Debates on alcohol policy are necessarily complex and controversial, and a complete consensus on how we should regulate this area will not be achieved. Like other lawful but regulated products, alcohol presents benefits and harms that may be understood from ranging perspectives. These include views based in cultural, economic, ethical, historical, legal, medical, population-based, religious, and social understandings. Of necessity, outlooks on alcohol policy and the role of regulation therefore vary both within and across such differing sources of critique. The values—positive and negative—of alcohol at individual, familial, community, commercial, and population levels thus call for careful, reasoned, and respectful public debates.
Even within the context of public health analysis, we cannot just look to scientific studies to inform and determine policy: we are required to consider forms of ‘evidence’ from different disciplines and sectors. This is well explained in a recent publication by the Health Foundation, with papers applied to child obesity but with lessons that are generalisable across health policy. However, for many working in public health, or members of wider communities who have interests in what makes good health policy, challenges emerge in relation to the conduct of public debates: often care, reason, and respect are replaced by simplistic slurs and assertions. And in this context, accusations of nanny statism are a key and persistent example.
The nature of the nanny state debate and how we might respond to it are matters explored in a report that I recently wrote for the UK Faculty of Public Health on The Nanny State Debate: A Place Where Words Don’t Do Justice. Amongst its aims, the report serves to explain:
- The philosophical concerns that motivate principled arguments about nanny-statism;
- The poor logic of nanny state slurs that are, in reality, incoherent or arbitrary;
- The methods that we might use in public debates that are hampered by nanny state accusations.
At the level of principle, a nanny state critique of measures to regulate alcohol production, marketing, and consumption would be born of the idea that adults are autonomous decision makers. This means, so the argument goes, that adults are always best able to make their own choices because they always know best their own interests. Classically, where this gives rise to concerns about a nanny state it is because of a rejection of the legitimacy of coercive regulation to serve individuals’ own good: for example, a law that prohibits drinking because this is good for adults’ own health. However, in practice, such principled concerns are applied to ‘softer’ methods of regulation too: for example, we might find that nanny state claims are made that the government is treating adults like children when it issues advice on safe levels of drinking, or places curbs on advertising of alcohol, or limits the times at which it can be bought. Equally, we find principled concerns that such ‘soft’ measures will take us on a slippery slope to a more interventionist ‘nanny state’.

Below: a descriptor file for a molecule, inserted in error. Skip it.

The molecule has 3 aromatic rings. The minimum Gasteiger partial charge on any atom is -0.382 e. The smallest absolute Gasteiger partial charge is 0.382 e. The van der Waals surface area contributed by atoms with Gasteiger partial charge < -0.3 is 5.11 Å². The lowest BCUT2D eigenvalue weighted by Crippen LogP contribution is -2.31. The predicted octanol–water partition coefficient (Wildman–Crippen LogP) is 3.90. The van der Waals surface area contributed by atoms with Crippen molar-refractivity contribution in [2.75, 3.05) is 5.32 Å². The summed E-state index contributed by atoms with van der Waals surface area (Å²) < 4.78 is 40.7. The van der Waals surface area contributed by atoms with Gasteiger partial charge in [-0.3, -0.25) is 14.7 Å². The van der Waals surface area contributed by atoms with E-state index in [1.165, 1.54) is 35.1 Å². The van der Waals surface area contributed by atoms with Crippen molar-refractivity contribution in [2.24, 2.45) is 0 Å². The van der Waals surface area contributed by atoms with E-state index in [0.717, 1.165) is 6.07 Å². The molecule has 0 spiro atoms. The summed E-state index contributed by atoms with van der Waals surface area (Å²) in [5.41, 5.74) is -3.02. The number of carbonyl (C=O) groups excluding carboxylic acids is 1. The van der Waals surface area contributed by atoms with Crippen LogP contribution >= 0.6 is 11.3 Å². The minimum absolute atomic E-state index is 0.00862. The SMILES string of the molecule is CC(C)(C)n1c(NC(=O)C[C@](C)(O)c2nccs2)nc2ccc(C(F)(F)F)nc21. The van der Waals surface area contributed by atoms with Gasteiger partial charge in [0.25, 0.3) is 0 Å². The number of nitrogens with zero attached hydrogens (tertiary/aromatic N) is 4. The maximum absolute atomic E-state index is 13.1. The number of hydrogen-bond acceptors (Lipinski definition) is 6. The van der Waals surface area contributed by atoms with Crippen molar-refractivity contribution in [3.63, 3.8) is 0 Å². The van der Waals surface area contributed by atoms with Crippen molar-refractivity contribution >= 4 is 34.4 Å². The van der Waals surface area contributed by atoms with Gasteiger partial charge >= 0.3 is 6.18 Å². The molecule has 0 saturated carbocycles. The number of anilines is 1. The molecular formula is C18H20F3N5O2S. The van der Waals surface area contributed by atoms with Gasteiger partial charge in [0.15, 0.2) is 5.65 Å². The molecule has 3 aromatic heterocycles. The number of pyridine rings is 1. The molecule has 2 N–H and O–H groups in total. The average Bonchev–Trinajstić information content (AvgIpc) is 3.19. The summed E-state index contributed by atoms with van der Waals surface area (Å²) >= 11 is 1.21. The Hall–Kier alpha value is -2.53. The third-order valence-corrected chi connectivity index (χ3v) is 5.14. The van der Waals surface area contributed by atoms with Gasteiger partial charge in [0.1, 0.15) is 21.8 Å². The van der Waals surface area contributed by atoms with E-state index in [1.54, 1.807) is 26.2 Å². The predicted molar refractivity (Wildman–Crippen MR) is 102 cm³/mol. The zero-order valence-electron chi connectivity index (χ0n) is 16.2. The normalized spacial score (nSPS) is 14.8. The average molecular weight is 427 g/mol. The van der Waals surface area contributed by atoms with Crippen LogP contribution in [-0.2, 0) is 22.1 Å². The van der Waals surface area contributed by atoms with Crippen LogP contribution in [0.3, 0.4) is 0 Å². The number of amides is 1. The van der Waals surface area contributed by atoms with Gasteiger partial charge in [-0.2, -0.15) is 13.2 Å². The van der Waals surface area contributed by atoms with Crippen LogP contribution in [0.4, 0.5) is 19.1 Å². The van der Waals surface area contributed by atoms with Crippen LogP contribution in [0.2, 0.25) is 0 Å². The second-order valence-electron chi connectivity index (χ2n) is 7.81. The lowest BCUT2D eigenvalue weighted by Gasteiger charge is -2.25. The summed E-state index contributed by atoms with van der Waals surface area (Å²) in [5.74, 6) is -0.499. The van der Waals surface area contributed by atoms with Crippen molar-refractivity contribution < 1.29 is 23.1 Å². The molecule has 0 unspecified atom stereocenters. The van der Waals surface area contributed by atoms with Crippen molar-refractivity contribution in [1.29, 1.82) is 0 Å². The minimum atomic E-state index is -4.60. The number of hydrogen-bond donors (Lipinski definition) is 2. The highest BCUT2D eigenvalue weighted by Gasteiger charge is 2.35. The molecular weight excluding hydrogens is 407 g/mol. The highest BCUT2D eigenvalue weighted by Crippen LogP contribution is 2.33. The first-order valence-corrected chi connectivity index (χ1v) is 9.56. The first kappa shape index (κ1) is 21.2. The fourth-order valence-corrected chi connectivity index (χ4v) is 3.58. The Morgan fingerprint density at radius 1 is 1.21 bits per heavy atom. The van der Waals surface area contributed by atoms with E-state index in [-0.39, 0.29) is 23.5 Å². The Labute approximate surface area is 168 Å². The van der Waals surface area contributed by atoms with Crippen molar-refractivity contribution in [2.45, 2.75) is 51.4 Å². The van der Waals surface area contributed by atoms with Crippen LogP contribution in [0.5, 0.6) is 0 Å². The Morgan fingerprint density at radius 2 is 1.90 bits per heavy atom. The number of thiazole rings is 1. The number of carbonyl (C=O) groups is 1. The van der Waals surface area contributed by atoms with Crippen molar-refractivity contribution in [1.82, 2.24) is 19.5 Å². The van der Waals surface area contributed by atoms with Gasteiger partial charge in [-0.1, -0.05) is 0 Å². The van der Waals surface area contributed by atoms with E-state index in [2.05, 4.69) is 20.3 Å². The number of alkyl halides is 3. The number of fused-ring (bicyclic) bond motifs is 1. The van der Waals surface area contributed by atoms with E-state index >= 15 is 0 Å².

The strength of these arguments necessarily relates to the truth of their claims about autonomy. As Professor Vikki Entwistle and colleagues have argued, often regulation is necessary to promote freedom: nanny state accusations are made against policies that aim to protect people’s decision-making power in the face, for example, of vested (e.g. commercial) interests. We know too well that powerful organisations can impact people’s decision making: for example, through cynical manipulation of social media. In this sense, methods of response to nanny state accusations should include a more careful analysis of how and why a measure does, or does not, limit people’s freedom.
However, matters are complicated not only because it is not always easy to make such reasoned argument in public fora. They are problematic too because many nanny state claims are not even on their own terms principled. A cry of nanny state often does not make sense on its own terms, or is made where there is no logical connection to ‘nannying’ at all. Where this happens, the public discourse is hampered by an extremely powerful rhetorical impact: a nanny state slur undermines reasoned argument, and leaves a policy tarnished by a slogan that people take by definition to represent a problem or hint at illegitimate action.
In these instances, we might look to further methods of response. We might, for example, respond by exposing more forcefully the hypocrisies and hidden interests behind the cynical claims of nanny statism. In doing this, it is important not to lose sight of remaining committed to evidence and reason. But our communications will make clearer both why the nanny state claims should not be trusted, in terms that are clearly accessible and comprehensible. Or we might, for example, ‘reclaim’ the nannying label: explain openly why the matters that are being characterised as ‘nannying’ are values and practices that are good in society.
Overall, public health policy takes place in a public and political arena where soundbites and slurs have significant impact. Reducing arguments to simplistic—even incoherent—claims and accusations is not good for reasoned, public deliberation. It is, though, a useful way to avoid explaining yourself, or obscuring hidden interests and motivations. I hope that those who participate in debates on health policy and face problems in the shape of simplistic nanny state accusations might find use in the structured approach to understanding the nanny state that I have aimed to provide in the report. It is sadly ironic that often the person who cries ‘nanny’ in health debates is representing the most infantile approach to argument. A grown-up debate on health policy would lead to more respectful and inclusive outcomes, which benefits everyone participating in this dialogue.